Over recent months Belgian cooperative insurer P&V Assurances, a member of the International Cooperative and Mutual Insurance Federation (ICMIF), has used a number of ways of raising new capital. Some has come from existing (institutional) cooperators and other organisations and some from a more recent public issuing of capital to customers, staff and tied agents. Hilde Vernaillen (pictured), CEO of P&V Assurances and its associated brands VIVIUM and ARCES, is also Chair of the ICMIF Board of Directors and a true champion of the cooperative and mutual insurance sector.
Before these new measures to raise capital were initiated the cooperative generally maintained low capital levels (around EUR 511,000 euros) but kept high reserves (EUR 2 billion). In June 2018, P&V raised EUR 44.9 million of new capital from a number of the organisation’s historic cooperative partners. These included workers’ unions and health mutuals as well as two French mutual insurers, Macif and MAIF.
Then in July this year, P&V raised an additional EUR 390 million through a ten-year subordinated bond, which these same historic partners subscribed to. Of these EUR 390 million, EUR 160 million was classed as new money and EUR 230 million came from earlier loans which had been issued in 2008-2009 (to overcome the then financial crisis) and in 2012 (to buy VIVIUM shares which Macif and MAIF purchased in order to support P&V back in 2007).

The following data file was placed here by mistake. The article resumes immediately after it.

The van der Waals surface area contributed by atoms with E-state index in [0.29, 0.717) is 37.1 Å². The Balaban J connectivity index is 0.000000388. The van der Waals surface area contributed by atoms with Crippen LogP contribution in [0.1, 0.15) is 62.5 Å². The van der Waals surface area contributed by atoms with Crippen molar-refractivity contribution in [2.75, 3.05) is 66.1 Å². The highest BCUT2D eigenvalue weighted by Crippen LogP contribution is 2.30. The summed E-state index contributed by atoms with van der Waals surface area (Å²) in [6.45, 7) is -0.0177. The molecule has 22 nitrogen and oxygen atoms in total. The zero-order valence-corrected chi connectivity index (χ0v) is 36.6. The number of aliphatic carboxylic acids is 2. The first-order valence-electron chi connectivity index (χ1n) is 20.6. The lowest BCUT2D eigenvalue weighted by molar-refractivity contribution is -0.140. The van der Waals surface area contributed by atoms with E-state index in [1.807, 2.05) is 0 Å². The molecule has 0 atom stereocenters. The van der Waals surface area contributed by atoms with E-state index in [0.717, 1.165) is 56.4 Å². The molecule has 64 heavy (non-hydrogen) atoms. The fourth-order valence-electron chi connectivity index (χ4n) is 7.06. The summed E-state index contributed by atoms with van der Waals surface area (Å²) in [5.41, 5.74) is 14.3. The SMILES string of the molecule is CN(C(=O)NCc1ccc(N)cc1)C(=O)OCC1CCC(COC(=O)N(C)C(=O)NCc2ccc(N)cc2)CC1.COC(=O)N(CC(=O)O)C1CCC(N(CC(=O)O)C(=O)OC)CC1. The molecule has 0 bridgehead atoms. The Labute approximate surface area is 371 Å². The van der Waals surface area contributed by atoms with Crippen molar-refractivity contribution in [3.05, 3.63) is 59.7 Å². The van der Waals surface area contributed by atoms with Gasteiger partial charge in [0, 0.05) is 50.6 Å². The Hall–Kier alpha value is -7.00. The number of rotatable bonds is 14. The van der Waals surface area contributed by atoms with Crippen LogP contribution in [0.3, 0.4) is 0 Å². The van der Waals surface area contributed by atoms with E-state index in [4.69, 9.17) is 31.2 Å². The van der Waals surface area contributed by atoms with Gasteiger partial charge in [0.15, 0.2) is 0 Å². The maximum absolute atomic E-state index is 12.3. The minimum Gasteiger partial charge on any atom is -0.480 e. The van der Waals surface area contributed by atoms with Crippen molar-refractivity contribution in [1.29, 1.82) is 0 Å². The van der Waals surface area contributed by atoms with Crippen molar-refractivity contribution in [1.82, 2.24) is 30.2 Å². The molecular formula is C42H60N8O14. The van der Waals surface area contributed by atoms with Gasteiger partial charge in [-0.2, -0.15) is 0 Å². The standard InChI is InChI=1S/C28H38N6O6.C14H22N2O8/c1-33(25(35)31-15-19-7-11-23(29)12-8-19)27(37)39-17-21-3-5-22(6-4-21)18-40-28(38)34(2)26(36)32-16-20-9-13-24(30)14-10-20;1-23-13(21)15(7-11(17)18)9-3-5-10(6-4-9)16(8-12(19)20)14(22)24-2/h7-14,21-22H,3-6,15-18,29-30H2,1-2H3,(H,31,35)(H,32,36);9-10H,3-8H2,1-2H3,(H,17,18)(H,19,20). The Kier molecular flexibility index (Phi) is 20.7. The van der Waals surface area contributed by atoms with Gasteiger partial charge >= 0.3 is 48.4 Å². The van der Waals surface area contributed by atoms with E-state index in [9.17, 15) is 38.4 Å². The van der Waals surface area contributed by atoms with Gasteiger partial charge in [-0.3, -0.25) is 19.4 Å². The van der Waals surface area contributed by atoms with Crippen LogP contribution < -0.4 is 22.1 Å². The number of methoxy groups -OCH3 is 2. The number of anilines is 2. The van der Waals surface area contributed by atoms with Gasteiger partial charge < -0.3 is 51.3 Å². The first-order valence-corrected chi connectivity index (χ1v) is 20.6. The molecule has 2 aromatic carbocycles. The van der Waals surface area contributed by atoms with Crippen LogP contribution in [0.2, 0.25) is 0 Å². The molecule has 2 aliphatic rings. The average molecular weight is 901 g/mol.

Speaking recently to Belgian newspaper L’Echo, Hilde Vernaillen said that these operations “strengthen our capital base, stabilize our solvency (note, before these transactions, the ratio was 175%) and allow us to address possible future fluctuations, because solvency ratios are subject to a lot of variation in recent times.”
“These financial contributions also make it possible to self-finance future growth,” added the CEO in her interview with L”Echo. “We are not listed on the stock exchange, which has the big advantage of allowing us to work with a long-term view, but that also means we have to ensure our own financial base.”
A third initiative is currently underway at P&V with the opening of the cooperative’s capital to customers, staff and agents. The insurer has not set itself a financial target for the issue of these EUR 1,000 “C shares” and is not expecting a large take up of the shares. Instead the main aim is to bring about a cooperative revival. Hilde Vernaillen told L’Echo that “The idea here is mainly to revive our cooperative in the most important sense, which is to say that we are owned by our stakeholders and our members. We want to engage more customers and to involve them in the life of the company.” For example by creating discussion groups on prevention or to look at the “co-creation of new products”.
Source: This article is based on a feature published on L’Echo on 12 October 2018.